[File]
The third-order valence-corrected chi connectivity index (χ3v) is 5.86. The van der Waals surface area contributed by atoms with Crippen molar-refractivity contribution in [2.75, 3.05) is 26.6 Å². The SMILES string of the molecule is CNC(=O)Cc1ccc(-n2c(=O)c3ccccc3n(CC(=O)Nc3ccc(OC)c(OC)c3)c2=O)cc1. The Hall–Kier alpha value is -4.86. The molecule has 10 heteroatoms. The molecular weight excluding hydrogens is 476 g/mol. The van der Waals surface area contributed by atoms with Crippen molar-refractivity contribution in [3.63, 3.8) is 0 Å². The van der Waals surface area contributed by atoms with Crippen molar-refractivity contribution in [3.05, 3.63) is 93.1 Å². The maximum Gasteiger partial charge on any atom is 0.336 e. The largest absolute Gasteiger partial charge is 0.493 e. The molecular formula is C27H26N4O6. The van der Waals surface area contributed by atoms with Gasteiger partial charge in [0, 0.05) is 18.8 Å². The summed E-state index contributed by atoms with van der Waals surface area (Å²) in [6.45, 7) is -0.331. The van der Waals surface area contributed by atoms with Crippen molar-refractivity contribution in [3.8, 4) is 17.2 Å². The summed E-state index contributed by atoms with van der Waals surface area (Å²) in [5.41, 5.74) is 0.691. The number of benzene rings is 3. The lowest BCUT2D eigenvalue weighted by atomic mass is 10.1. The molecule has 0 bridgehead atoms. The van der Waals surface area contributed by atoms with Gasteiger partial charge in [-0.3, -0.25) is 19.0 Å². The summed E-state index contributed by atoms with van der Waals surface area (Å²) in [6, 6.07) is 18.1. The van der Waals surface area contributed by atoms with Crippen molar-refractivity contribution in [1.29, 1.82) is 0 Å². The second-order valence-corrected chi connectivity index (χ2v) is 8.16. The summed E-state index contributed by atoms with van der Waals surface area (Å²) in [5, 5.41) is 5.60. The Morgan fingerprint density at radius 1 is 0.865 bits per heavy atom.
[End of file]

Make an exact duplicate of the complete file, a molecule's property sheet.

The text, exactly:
The third-order valence-corrected chi connectivity index (χ3v) is 5.86. The van der Waals surface area contributed by atoms with Crippen molar-refractivity contribution in [2.75, 3.05) is 26.6 Å². The SMILES string of the molecule is CNC(=O)Cc1ccc(-n2c(=O)c3ccccc3n(CC(=O)Nc3ccc(OC)c(OC)c3)c2=O)cc1. The Hall–Kier alpha value is -4.86. The molecule has 10 heteroatoms. The molecular weight excluding hydrogens is 476 g/mol. The van der Waals surface area contributed by atoms with Crippen molar-refractivity contribution in [3.63, 3.8) is 0 Å². The van der Waals surface area contributed by atoms with Crippen molar-refractivity contribution in [3.05, 3.63) is 93.1 Å². The maximum Gasteiger partial charge on any atom is 0.336 e. The largest absolute Gasteiger partial charge is 0.493 e. The molecular formula is C27H26N4O6. The van der Waals surface area contributed by atoms with Gasteiger partial charge in [0, 0.05) is 18.8 Å². The summed E-state index contributed by atoms with van der Waals surface area (Å²) in [6.45, 7) is -0.331. The van der Waals surface area contributed by atoms with Crippen molar-refractivity contribution in [3.8, 4) is 17.2 Å². The summed E-state index contributed by atoms with van der Waals surface area (Å²) in [5.41, 5.74) is 0.691. The number of benzene rings is 3. The lowest BCUT2D eigenvalue weighted by atomic mass is 10.1. The molecule has 0 bridgehead atoms. The van der Waals surface area contributed by atoms with Gasteiger partial charge in [-0.3, -0.25) is 19.0 Å². The summed E-state index contributed by atoms with van der Waals surface area (Å²) in [6, 6.07) is 18.1. The van der Waals surface area contributed by atoms with Crippen molar-refractivity contribution in [1.29, 1.82) is 0 Å². The second-order valence-corrected chi connectivity index (χ2v) is 8.16. The summed E-state index contributed by atoms with van der Waals surface area (Å²) in [5, 5.41) is 5.60. The Morgan fingerprint density at radius 1 is 0.865 bits per heavy atom.